Murali reconnected with some of the folks there that had also worked in Orissa some years ago, and he introduced me to a friend of his, Arun, a tall fellow with a welcoming smile and curly black hair that was tossed about by the strong northward winds. He was one of the programme’s trustees who had been working there since 1997; when it was finally time for the turtles to be released he gathered the crowd to him as the other volunteers marked a rectangular area in the sand for the hatchlings to safely crawl to sea.

It was twilight by the time one of the volunteers came out with the pink bucket from earlier and began shaking out the turtles onto the rectangular patch of sand. Early morning or late evening are the best times to reduce the hatchlings’ chances of being preyed upon by birds, dogs, or crabs. The other volunteers, Murali included, made sure that none of the babies went outside the boundaries, and turned them back to face the water if they started moving in the opposite direction. The audience watched attentively. Children tugged at their parent’s sleeves in awe of the spectacle. Some of the adults bent down with their cameras and tried to capture the moment in the dim light.

Parvathy and Sumathi also came out to see the hatchlings off. At one point, Murali came up to me and said exactly what I was thinking about the whole event, “It’s great that so many people come out to see this.”

Maybe it was because I only had a few weeks left in India, but I remember standing on that beach feeling a sense of finality as I witnessed the beginning of another life-cycle. “This might be where the story ends,” I thought.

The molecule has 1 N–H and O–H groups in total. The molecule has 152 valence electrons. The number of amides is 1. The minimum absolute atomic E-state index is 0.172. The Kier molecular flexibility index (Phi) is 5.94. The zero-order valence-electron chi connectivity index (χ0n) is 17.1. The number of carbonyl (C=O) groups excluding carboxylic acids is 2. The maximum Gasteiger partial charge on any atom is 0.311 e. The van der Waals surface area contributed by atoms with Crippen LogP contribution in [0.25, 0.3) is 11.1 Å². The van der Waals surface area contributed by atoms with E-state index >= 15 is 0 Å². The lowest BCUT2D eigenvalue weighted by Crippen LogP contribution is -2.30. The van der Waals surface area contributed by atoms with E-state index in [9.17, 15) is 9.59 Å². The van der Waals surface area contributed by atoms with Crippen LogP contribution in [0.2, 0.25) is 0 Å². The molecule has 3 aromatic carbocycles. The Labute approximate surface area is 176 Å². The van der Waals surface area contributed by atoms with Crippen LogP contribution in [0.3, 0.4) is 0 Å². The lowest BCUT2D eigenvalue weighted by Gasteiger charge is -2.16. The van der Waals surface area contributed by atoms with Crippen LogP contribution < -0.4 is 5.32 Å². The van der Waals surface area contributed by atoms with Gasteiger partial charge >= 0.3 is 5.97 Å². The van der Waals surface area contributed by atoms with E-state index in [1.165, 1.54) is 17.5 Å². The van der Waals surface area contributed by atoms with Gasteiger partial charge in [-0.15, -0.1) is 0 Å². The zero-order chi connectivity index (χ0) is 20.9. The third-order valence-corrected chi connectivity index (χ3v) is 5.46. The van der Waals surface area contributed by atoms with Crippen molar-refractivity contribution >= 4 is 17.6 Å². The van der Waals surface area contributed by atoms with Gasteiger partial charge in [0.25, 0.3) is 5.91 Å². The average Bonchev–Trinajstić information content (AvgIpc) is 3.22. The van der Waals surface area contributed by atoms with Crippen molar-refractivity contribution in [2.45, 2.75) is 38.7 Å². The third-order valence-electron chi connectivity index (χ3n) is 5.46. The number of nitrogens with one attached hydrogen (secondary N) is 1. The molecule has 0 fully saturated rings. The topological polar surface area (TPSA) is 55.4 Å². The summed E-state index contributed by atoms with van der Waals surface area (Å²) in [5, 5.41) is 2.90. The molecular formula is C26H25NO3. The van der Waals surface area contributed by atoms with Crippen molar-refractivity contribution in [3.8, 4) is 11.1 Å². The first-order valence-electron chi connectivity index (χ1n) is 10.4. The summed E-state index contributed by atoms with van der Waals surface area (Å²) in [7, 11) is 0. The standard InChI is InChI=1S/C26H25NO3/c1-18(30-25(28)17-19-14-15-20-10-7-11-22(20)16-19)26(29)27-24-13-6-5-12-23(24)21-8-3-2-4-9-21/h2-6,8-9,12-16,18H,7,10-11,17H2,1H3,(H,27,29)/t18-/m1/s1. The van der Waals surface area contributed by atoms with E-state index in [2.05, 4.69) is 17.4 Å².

Sometimes, when I meet strangers and tell them about my connection with sea turtles, their eyes light up and they get excited. Sometimes they’ll tell me a story about they once saw one in the wild and never forgot it. Maybe they were just a kid when it happened on a beach like this one. For an instant that person travels back in time and space to relive that story, to that moment when this mysterious and ancient creature made its first appearance in their lives.

It’s almost odd that these little creatures have inspired so much in ordinary folk. Some of us are willing to cross the globe just to see them. As the hatchlings slip away into the surf they are faced with the dangers of the sea. For all its beauty and wonder, I can’t think of a more enigmatic and terrifying place than the ocean. I think about that aspect of a sea turtle’s life the most. From the moment they hatch they rush headlong into a world of uncertainty to face the myriad challenges awaiting them.

I try my best to keep that in mind when I’m faced with a new turning point in my life. Be like a turtle.